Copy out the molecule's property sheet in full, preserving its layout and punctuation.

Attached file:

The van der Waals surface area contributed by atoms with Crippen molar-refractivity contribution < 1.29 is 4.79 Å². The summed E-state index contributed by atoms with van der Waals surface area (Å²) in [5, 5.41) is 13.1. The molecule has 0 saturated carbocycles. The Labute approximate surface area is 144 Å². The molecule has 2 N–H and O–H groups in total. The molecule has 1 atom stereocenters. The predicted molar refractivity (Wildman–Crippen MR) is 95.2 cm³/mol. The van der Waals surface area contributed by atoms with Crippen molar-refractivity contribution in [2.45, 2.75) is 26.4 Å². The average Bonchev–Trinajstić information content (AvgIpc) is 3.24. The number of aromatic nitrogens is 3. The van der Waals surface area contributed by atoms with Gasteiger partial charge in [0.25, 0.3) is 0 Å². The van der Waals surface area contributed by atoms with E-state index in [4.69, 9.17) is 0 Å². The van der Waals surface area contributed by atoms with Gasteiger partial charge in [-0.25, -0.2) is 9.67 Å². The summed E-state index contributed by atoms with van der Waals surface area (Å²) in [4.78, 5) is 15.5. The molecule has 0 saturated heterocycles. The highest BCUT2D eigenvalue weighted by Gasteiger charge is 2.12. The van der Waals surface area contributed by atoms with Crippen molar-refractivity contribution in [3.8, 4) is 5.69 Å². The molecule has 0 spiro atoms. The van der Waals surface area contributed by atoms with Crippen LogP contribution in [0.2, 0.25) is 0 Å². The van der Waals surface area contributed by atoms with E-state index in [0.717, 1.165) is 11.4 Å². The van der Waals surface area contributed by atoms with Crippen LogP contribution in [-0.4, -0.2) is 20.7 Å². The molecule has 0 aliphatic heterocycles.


The van der Waals surface area contributed by atoms with Crippen molar-refractivity contribution < 1.29 is 4.79 Å². The summed E-state index contributed by atoms with van der Waals surface area (Å²) in [5, 5.41) is 13.1. The molecule has 0 saturated carbocycles. The Labute approximate surface area is 144 Å². The molecule has 2 N–H and O–H groups in total. The molecule has 1 atom stereocenters. The predicted molar refractivity (Wildman–Crippen MR) is 95.2 cm³/mol. The van der Waals surface area contributed by atoms with Crippen molar-refractivity contribution in [2.45, 2.75) is 26.4 Å². The average Bonchev–Trinajstić information content (AvgIpc) is 3.24. The number of aromatic nitrogens is 3. The van der Waals surface area contributed by atoms with Gasteiger partial charge in [0.25, 0.3) is 0 Å². The van der Waals surface area contributed by atoms with E-state index in [4.69, 9.17) is 0 Å². The van der Waals surface area contributed by atoms with Gasteiger partial charge in [-0.25, -0.2) is 9.67 Å². The summed E-state index contributed by atoms with van der Waals surface area (Å²) in [4.78, 5) is 15.5. The molecule has 0 saturated heterocycles. The highest BCUT2D eigenvalue weighted by Gasteiger charge is 2.12. The van der Waals surface area contributed by atoms with Crippen molar-refractivity contribution in [3.8, 4) is 5.69 Å². The molecule has 0 spiro atoms. The van der Waals surface area contributed by atoms with Crippen LogP contribution in [0.2, 0.25) is 0 Å². The van der Waals surface area contributed by atoms with E-state index in [0.717, 1.165) is 11.4 Å². The van der Waals surface area contributed by atoms with Crippen LogP contribution in [-0.4, -0.2) is 20.7 Å². The molecule has 0 aliphatic heterocycles.